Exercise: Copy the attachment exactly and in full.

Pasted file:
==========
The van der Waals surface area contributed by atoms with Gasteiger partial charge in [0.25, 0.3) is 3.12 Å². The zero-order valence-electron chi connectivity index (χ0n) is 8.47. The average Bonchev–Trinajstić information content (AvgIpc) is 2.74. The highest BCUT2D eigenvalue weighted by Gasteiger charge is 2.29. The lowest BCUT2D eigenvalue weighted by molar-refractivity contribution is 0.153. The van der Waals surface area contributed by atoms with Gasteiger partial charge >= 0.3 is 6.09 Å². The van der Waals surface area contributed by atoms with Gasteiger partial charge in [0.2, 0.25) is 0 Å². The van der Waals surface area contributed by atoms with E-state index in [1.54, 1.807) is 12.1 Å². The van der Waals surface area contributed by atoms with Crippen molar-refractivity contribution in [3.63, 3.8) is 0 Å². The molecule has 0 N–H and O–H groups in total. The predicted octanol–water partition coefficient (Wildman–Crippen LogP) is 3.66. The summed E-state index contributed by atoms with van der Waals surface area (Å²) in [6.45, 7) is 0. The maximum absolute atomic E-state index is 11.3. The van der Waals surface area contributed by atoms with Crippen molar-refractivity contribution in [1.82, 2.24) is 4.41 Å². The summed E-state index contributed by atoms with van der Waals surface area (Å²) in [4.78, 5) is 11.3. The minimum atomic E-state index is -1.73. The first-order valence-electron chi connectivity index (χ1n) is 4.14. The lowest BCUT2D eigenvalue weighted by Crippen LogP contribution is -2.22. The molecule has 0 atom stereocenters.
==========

The van der Waals surface area contributed by atoms with Gasteiger partial charge in [0.25, 0.3) is 3.12 Å². The zero-order valence-electron chi connectivity index (χ0n) is 8.47. The average Bonchev–Trinajstić information content (AvgIpc) is 2.74. The highest BCUT2D eigenvalue weighted by Gasteiger charge is 2.29. The lowest BCUT2D eigenvalue weighted by molar-refractivity contribution is 0.153. The van der Waals surface area contributed by atoms with Gasteiger partial charge >= 0.3 is 6.09 Å². The van der Waals surface area contributed by atoms with Gasteiger partial charge in [0.2, 0.25) is 0 Å². The van der Waals surface area contributed by atoms with E-state index in [1.54, 1.807) is 12.1 Å². The van der Waals surface area contributed by atoms with Crippen molar-refractivity contribution in [3.63, 3.8) is 0 Å². The molecule has 0 N–H and O–H groups in total. The predicted octanol–water partition coefficient (Wildman–Crippen LogP) is 3.66. The summed E-state index contributed by atoms with van der Waals surface area (Å²) in [6.45, 7) is 0. The maximum absolute atomic E-state index is 11.3. The van der Waals surface area contributed by atoms with Crippen molar-refractivity contribution in [1.82, 2.24) is 4.41 Å². The summed E-state index contributed by atoms with van der Waals surface area (Å²) in [4.78, 5) is 11.3. The minimum atomic E-state index is -1.73. The first-order valence-electron chi connectivity index (χ1n) is 4.14. The lowest BCUT2D eigenvalue weighted by Crippen LogP contribution is -2.22. The molecule has 0 atom stereocenters.